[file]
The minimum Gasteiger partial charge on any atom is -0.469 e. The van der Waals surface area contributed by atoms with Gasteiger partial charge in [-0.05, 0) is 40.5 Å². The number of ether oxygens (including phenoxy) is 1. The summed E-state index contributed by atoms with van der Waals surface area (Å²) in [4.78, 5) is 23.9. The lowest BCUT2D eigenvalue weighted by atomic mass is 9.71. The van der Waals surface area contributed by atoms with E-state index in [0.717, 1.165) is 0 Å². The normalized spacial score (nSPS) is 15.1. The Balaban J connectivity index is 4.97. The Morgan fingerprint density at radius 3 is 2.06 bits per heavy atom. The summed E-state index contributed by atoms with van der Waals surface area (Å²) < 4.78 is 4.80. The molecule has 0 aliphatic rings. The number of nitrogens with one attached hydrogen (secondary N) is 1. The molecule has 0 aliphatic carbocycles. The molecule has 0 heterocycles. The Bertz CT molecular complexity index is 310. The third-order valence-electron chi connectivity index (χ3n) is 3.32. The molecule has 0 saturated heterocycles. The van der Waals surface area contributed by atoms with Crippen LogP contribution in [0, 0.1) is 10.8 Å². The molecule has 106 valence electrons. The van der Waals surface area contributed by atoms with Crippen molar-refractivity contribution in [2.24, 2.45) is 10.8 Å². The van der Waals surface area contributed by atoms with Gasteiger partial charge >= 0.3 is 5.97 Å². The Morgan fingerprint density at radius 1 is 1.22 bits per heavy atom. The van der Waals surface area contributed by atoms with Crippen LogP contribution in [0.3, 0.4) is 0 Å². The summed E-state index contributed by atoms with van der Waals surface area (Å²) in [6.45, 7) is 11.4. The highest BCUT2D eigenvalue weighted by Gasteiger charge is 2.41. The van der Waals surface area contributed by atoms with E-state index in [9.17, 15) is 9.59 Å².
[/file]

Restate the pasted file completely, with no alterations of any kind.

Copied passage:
The minimum Gasteiger partial charge on any atom is -0.469 e. The van der Waals surface area contributed by atoms with Gasteiger partial charge in [-0.05, 0) is 40.5 Å². The number of ether oxygens (including phenoxy) is 1. The summed E-state index contributed by atoms with van der Waals surface area (Å²) in [4.78, 5) is 23.9. The lowest BCUT2D eigenvalue weighted by atomic mass is 9.71. The van der Waals surface area contributed by atoms with E-state index in [0.717, 1.165) is 0 Å². The normalized spacial score (nSPS) is 15.1. The Balaban J connectivity index is 4.97. The Morgan fingerprint density at radius 3 is 2.06 bits per heavy atom. The summed E-state index contributed by atoms with van der Waals surface area (Å²) < 4.78 is 4.80. The molecule has 0 aliphatic rings. The number of nitrogens with one attached hydrogen (secondary N) is 1. The molecule has 0 aliphatic carbocycles. The molecule has 0 heterocycles. The Bertz CT molecular complexity index is 310. The third-order valence-electron chi connectivity index (χ3n) is 3.32. The molecule has 0 saturated heterocycles. The van der Waals surface area contributed by atoms with Crippen LogP contribution in [0, 0.1) is 10.8 Å². The molecule has 106 valence electrons. The van der Waals surface area contributed by atoms with Crippen molar-refractivity contribution in [2.24, 2.45) is 10.8 Å². The van der Waals surface area contributed by atoms with Gasteiger partial charge >= 0.3 is 5.97 Å². The Morgan fingerprint density at radius 1 is 1.22 bits per heavy atom. The van der Waals surface area contributed by atoms with Crippen LogP contribution in [0.3, 0.4) is 0 Å². The summed E-state index contributed by atoms with van der Waals surface area (Å²) in [6.45, 7) is 11.4. The highest BCUT2D eigenvalue weighted by Gasteiger charge is 2.41. The van der Waals surface area contributed by atoms with E-state index in [9.17, 15) is 9.59 Å².